Home-grown terror: When terrorists are one of us

Radical Islam appears to be the cause of the Boston bombings. Photo: Bombing injured being transported

COLORADO SPRINGS, Colo., April 25, 2013 — As more details emerge about the lives of the Tsarnaev brothers, the outlines of how two seemingly normal, immigrant young men came to become terrorists become clearer.

The AP reports that the family are ethnic Chechens; their father’s family was deported to Central Asia in the 1940s by Josef Stalin. The Tsarnaev family moved back to Chechnya in the early 1990s, but soon fled back to Kyrgyzstan after fighting broke out between Chechen separatists and Russian troops.

SEE RELATED: The tragedy of the Tsarnaev brothers

Chechen terrorists have been linked to al-Qaeda. Many Chechens volunteered to fight the Russians in Afghanistan. Chechens are also responsible for the worst school tragedy in history: In 2004, a school in Beslan, Russia, was taken over by Chechen and Ingush Islamic terrorists, resulting in the deaths of 186 children and over 380 people in total.

The Tsarnaevs finally moved to the United States, where they hoped to escape the violence. Instead, the brothers found Islamist connections here and were drawn back into the violent world their father had sought to put behind them.

USA Today profiles the Boston mosque the Tsarnaev brothers attended, including some of the terrorists associated with that mosque over the years. The ties of the Islamic Society of Boston mosque in Cambridge, Mass. to Islamic terrorism include a conviction of the mosque’s first president, Abdulrahman Alamoudi, in connection with an assassination plot against a Saudi prince.

Politics makes strange bedfellows. In the 1980s, when the United States was fighting the Cold War against the Soviet Union, the Islamic terrorists who fought the Soviets in Afghanistan were “freedom fighters.” Watching the movie Charlie Wilson’s War, one would think we were supporting the self-determination of the Afghan people and that it was a good thing.

SEE RELATED: Massacre at the Boston Marathon

Likewise, when we went into Afghanistan in 2001, we not only went after al-Qaeda, but we also liberated the Afghans from the oppressive Taliban. Nevertheless, the longer we stayed, the more it looked to the Afghan people like a foreign occupation. Our former friends became our enemies.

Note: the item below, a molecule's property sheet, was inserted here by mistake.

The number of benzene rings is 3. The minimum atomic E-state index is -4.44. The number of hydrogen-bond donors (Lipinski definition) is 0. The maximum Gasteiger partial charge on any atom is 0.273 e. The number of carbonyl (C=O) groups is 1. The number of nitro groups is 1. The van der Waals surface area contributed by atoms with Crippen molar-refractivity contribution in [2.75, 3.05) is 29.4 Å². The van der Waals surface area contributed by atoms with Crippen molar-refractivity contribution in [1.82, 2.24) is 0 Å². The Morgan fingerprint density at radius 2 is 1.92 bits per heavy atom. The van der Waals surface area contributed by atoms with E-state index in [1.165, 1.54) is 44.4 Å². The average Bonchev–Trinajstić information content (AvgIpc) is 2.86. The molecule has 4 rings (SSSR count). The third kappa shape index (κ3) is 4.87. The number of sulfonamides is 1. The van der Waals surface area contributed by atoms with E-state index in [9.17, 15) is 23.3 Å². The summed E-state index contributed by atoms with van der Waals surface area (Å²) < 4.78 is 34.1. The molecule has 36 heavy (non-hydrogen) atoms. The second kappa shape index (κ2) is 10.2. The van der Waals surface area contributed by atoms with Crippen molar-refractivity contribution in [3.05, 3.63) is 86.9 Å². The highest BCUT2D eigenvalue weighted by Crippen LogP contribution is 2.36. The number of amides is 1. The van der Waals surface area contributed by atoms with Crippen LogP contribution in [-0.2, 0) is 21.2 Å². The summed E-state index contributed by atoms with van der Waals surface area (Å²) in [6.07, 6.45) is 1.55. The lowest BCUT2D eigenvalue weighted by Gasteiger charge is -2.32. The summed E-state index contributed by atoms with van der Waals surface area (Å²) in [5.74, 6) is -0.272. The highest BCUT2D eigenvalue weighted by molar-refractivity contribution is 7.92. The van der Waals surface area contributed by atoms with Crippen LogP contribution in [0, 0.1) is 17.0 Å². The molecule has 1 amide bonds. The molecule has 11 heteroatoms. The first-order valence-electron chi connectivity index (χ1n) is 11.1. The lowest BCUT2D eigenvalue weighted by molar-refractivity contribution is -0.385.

Having toppled one superpower in Afghanistan, Islamic terrorists are now determined to topple the other one as well.

The Russian state now has common cause with us against Islamic terrorism. Yet we have not been responsive to the change.

The U.S. urged the Kremlin to seek a political settlement in Chechnya and criticized rights abuses by Russian troops during two separatist wars. It also provided humanitarian aid to the region during the fighting in the 1990s and early 2000s.

SEE RELATED: AP seeks to define ‘Islamist’

Russian President Vladimir Putin criticized the West for refusing to declare Chechen militants terrorists and for offering them political and financial assistance in the past.

“I always felt indignation when our Western partners and Western media were referring to terrorists who conducted brutal and bloody crimes on the territory of Russia as rebels,” Putin said.

Now a bloody crime has been carried out on U.S. soil. We have provided a safe haven for Islamic radicals by refusing to acknowledge who the terrorists are.

The Bush administration referred to the struggle as a “Global War on Terror,” as if we were waging a war against an idea. It makes as much sense as the war on drugs or the war on poverty, both of which have wasted untold billions of dollars with nothing to show for it.

The current administration declared the war over, refusing to admit that terrorism even exists unless an act of terror can be used against political opponents.

The story of just one immigrant family proves them all wrong. Terrorism continues to be scourge of the modern world, and radical Islam is the cause.

Those who do not learn the lessons of history — or worse, deny them — are doomed to repeat them.

READ MORE from Al Maurer at Red Pill, Blue Pill

At The Voice of Liberty, we seek to advance the principles of liberty, because tyranny never sleeps.

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Al Maurer

Al Maurer is a political scientist and founder of The Voice of Liberty. He writes on topics of limited government and individual rights.

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